Quote from: OrangeJewce;609869

If you would like to draft up drivers for Windows or any of the other OSes we'd be more than happy to see what it is you come up with. The more the merrier :thumb:.
Cheers,


If I had any idea how to do it, I probably wouldn't be that crazy.




My point is that keymappings on the OS side solves all but the portability issues. It would have been easier if keyboards were designed to send unicode characters or something similar, and the OS would handle only the conversion if another map than the physical one on the keyboard was required. There are of course good reasons to why it is the way it is as well.

I know how to do keyboard mappings in Ubuntu (sort of). It is insanely messy for such a simple thing but it works and it solves most problems much more nicely.

Edit: Ok, most problems might be an exaggeration, but there are a lot more options altering the OS key mapping. And I also wanted to add that there already is layer support in the firmware if I understand correctly. It might just not be completely bug free.
« Last Edit: Sat, 09 June 2012, 13:52:05 by PrinsValium »

Offline Icarium

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« Reply #736 on: Sat, 09 June 2012, 14:15:00 »
I thought on the windows side people were pretty happy with what Autohotkey can do?
I had a sig once but it's gone. It used to display an icon of a Kinesis. Just imagine that.

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« Reply #737 on: Sat, 09 June 2012, 15:26:23 »
Quote from: Icarium;610387
I thought on the windows side people were pretty happy with what Autohotkey can do?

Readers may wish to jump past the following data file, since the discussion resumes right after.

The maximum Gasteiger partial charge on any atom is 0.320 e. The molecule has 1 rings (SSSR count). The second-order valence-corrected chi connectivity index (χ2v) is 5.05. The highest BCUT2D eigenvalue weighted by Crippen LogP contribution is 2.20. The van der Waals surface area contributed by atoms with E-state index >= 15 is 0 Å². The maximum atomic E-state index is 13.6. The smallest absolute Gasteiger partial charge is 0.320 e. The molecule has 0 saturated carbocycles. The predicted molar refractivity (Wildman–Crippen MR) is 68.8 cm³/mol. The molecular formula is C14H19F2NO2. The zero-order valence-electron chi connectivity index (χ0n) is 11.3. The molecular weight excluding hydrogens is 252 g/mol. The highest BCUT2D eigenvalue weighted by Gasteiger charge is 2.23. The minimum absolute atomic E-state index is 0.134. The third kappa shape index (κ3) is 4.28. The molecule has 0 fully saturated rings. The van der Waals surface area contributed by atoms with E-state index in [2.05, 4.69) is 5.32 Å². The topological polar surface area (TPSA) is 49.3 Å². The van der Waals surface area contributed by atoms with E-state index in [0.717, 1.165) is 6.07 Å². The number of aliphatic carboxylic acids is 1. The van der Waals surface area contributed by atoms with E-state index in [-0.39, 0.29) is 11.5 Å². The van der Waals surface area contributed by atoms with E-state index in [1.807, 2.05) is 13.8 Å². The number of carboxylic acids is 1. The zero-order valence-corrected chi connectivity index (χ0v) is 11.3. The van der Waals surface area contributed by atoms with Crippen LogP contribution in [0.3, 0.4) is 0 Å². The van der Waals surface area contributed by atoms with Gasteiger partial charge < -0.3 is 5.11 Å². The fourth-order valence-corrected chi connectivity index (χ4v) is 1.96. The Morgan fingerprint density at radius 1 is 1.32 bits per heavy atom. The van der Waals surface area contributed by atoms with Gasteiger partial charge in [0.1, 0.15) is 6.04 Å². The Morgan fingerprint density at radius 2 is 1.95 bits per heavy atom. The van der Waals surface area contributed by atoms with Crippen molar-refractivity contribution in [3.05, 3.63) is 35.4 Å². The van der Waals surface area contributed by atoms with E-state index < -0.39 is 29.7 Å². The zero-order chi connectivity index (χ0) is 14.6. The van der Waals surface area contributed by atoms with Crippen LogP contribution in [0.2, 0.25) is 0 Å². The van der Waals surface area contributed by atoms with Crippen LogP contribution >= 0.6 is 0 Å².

It's not ideal: not easily portable, does not work with certain programs.
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« Reply #738 on: Sat, 09 June 2012, 17:48:31 »
Quote from: REVENGE;610414
It's not ideal: not easily portable, does not work with certain programs.

I think it can be flagged up by anti-cheating software in games as well.  Not really worth the risk.
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Offline hoggy

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« Reply #739 on: Sun, 10 June 2012, 02:29:54 »
Quote from: mSSM;610275
Good point; my impression was that the resale price of the Kinesis is reaaaally bad. Neither here nor on deskthority are people particulary interested in those. And eBay is even worse. Last Kinesis went for 25% of its original price. :(

There you go then. Get the Kinesis board from here or ebay and then get the ergodox in this group buy.

The Kinesis is a great board,  if you think you need one,  get one!
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« Reply #740 on: Sun, 10 June 2012, 21:40:08 »
Quote from: alaricljs;609580
An option you might want to look into is having layer lock key combos.  This way you could hit Fn-1 (or something similar) and it would switch to the 'qwerty' layer as the default until another layer lock is used.  This way a user could have several alternate layouts like dvorak and colemak at a simple key combo press.


Layer lock key combos are a good idea, and would be easy to put on a key in a function layer.  I'll plan to add that capability in a bit.  Thanks!


Quote from: OrangeJewce;609584